Blu-ray Disc technology also brings your movies, music, and games to life with up to 7.1 channels of HD surround sound. What constitutes HD audio, exactly? HD video can be measured in pixel resolution. For example, a full HD 1080p image measures 1920 x 1080 pixels and contains six times the picture information of DVD video (640 x 480 pixels). HD audio is not measured by resolution, but rather by bitrate. Without getting too technical, the bitrate refers to how many bits of information can be transmitted in a single second. One easy way to picture this is to consider your Internet connection. Old dial-up modems connected to the Internet at a bitrate of up to 56.6 Kbps (kilobits per second).

Today's broadband modems connect at much higher bitrates that stretch into the megabits per second. In Internet terms, a higher bitrate translates into faster performance. In the world of audio, a higher bitrate allows more audio information to reach your speakers.
How much more information? Let's look at the bitrates. Dolby® Digital 5.1 technology, the dominant surround sound format on DVD, features a maximum bitrate of 448 kbps (or 640 kbps on Blu-ray Disc media). By comparison, Dolby Digital technology's HD successor, Dolby TrueHD technology, has a maximum bitrate of 18 Mbps, thereby delivering roughly 40 times the sound information of Dolby Digital 5.1 technology.
These higher bitrates enable certain HD audio formats, such as LPCM (linear pulse code modulation) uncompressed audio, Dolby TrueHD technology, and DTS-HD Master Audio™ technology, to deliver "lossless" surround sound. This lossless audio offers a bit-for-bit audio re-creation that's identical to the master studio recording, and allows you to hear a movie exactly as the director intended.

In all, Blu-ray Disc technology supports seven surround formats:
• Dolby Digital 5.1 technology and DTS 5.1 technology are competing surround sound formats that carry over from DVD. Both are lossy compression formats that eliminate sound information outside the range of human hearing to save space. Dolby Digital 5.1 technology has a maximum bitrate of 640 kbps on Blu-ray Disc media. DTS 5.1 technology extends up to around 1.5 Mbps.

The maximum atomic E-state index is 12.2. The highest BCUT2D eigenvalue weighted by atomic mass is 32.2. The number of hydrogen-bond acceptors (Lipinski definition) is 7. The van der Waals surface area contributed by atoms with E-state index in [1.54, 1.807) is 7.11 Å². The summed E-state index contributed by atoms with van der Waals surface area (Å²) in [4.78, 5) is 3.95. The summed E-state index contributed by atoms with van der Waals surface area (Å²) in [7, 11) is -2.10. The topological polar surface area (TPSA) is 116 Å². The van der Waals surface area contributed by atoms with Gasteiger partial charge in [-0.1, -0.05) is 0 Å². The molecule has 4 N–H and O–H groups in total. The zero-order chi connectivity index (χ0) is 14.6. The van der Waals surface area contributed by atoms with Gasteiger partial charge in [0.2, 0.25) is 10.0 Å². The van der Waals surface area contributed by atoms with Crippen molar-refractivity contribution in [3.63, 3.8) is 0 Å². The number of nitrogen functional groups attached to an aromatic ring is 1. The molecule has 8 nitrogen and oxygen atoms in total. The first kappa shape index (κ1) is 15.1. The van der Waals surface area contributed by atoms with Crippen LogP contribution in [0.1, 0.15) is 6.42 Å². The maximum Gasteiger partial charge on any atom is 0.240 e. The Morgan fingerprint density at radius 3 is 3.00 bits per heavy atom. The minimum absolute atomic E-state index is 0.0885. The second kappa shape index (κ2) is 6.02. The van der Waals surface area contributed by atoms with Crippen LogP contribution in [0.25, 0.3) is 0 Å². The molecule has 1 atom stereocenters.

• Dolby Digital Plus technology and DTS-HD High ResolutionAudio technology occupy the next tier of audio quality. Both support up to 7.1 channels of surround sound and, although they remain lossy compression formats, both allow for higher maximum bitrates. Dolby Digital Plus technology features a maximum bitrate of 4.7 Mbps on Blu-ray, whereas DTS-HD High Resolution Audio technology delivers up to 6.0 Mbps.
• Dolby TrueHD technology and DTS-HD Master Audio technology are both 7.1-channel lossless compression formats that yield audio that is a bit-for-bit re-creation of the studio master. The bitrates on these two formats far outstrip those already mentioned, at 18 Mbps and a staggering 24.5 Mbps, respectively.
• Linear PCM audio features no digital compression whatsoever. Although this lends Linear PCM tracks uncompromised sound quality, it also takes up a lot of disc space.

You can determine which audio formats a Blu-ray Disc movie offers by referring to the back of the case. In most instances, audio, video, and subtitle specifications are listed in a grid in the upper-left corner.

Stop in and see us for any Blu-ray questions you might have! The SmartHome team is ready to assist you!